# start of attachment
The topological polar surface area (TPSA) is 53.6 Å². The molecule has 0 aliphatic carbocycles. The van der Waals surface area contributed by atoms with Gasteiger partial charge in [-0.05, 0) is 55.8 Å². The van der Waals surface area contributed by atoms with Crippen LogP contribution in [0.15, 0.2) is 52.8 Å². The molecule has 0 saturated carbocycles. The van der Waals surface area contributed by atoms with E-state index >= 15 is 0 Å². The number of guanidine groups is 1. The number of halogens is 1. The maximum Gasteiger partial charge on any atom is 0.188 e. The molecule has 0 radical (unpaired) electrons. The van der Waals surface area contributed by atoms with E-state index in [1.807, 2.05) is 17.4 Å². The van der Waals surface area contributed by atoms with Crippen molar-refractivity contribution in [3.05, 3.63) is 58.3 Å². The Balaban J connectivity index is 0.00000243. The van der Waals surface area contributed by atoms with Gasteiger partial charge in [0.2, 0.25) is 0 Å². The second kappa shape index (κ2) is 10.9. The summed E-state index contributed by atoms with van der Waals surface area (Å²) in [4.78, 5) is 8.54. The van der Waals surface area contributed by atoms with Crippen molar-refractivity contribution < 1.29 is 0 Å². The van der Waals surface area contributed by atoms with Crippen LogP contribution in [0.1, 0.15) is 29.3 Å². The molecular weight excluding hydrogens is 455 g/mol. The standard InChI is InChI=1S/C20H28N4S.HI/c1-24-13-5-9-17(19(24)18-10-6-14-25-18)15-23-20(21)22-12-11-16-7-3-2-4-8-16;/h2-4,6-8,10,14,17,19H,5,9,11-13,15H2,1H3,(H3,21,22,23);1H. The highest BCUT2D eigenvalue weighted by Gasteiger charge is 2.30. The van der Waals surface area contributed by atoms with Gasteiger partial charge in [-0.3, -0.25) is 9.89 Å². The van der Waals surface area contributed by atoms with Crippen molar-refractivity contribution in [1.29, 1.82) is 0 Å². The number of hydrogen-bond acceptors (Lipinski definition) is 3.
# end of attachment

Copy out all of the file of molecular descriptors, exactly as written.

The topological polar surface area (TPSA) is 53.6 Å². The molecule has 0 aliphatic carbocycles. The van der Waals surface area contributed by atoms with Gasteiger partial charge in [-0.05, 0) is 55.8 Å². The van der Waals surface area contributed by atoms with Crippen LogP contribution in [0.15, 0.2) is 52.8 Å². The molecule has 0 saturated carbocycles. The van der Waals surface area contributed by atoms with E-state index >= 15 is 0 Å². The number of guanidine groups is 1. The number of halogens is 1. The maximum Gasteiger partial charge on any atom is 0.188 e. The molecule has 0 radical (unpaired) electrons. The van der Waals surface area contributed by atoms with E-state index in [1.807, 2.05) is 17.4 Å². The van der Waals surface area contributed by atoms with Crippen molar-refractivity contribution in [3.05, 3.63) is 58.3 Å². The Balaban J connectivity index is 0.00000243. The van der Waals surface area contributed by atoms with Gasteiger partial charge in [0.2, 0.25) is 0 Å². The second kappa shape index (κ2) is 10.9. The summed E-state index contributed by atoms with van der Waals surface area (Å²) in [4.78, 5) is 8.54. The van der Waals surface area contributed by atoms with Crippen molar-refractivity contribution < 1.29 is 0 Å². The van der Waals surface area contributed by atoms with Crippen LogP contribution in [0.1, 0.15) is 29.3 Å². The molecular weight excluding hydrogens is 455 g/mol. The standard InChI is InChI=1S/C20H28N4S.HI/c1-24-13-5-9-17(19(24)18-10-6-14-25-18)15-23-20(21)22-12-11-16-7-3-2-4-8-16;/h2-4,6-8,10,14,17,19H,5,9,11-13,15H2,1H3,(H3,21,22,23);1H. The highest BCUT2D eigenvalue weighted by Gasteiger charge is 2.30. The van der Waals surface area contributed by atoms with Gasteiger partial charge in [-0.3, -0.25) is 9.89 Å². The van der Waals surface area contributed by atoms with Crippen molar-refractivity contribution in [1.29, 1.82) is 0 Å². The number of hydrogen-bond acceptors (Lipinski definition) is 3.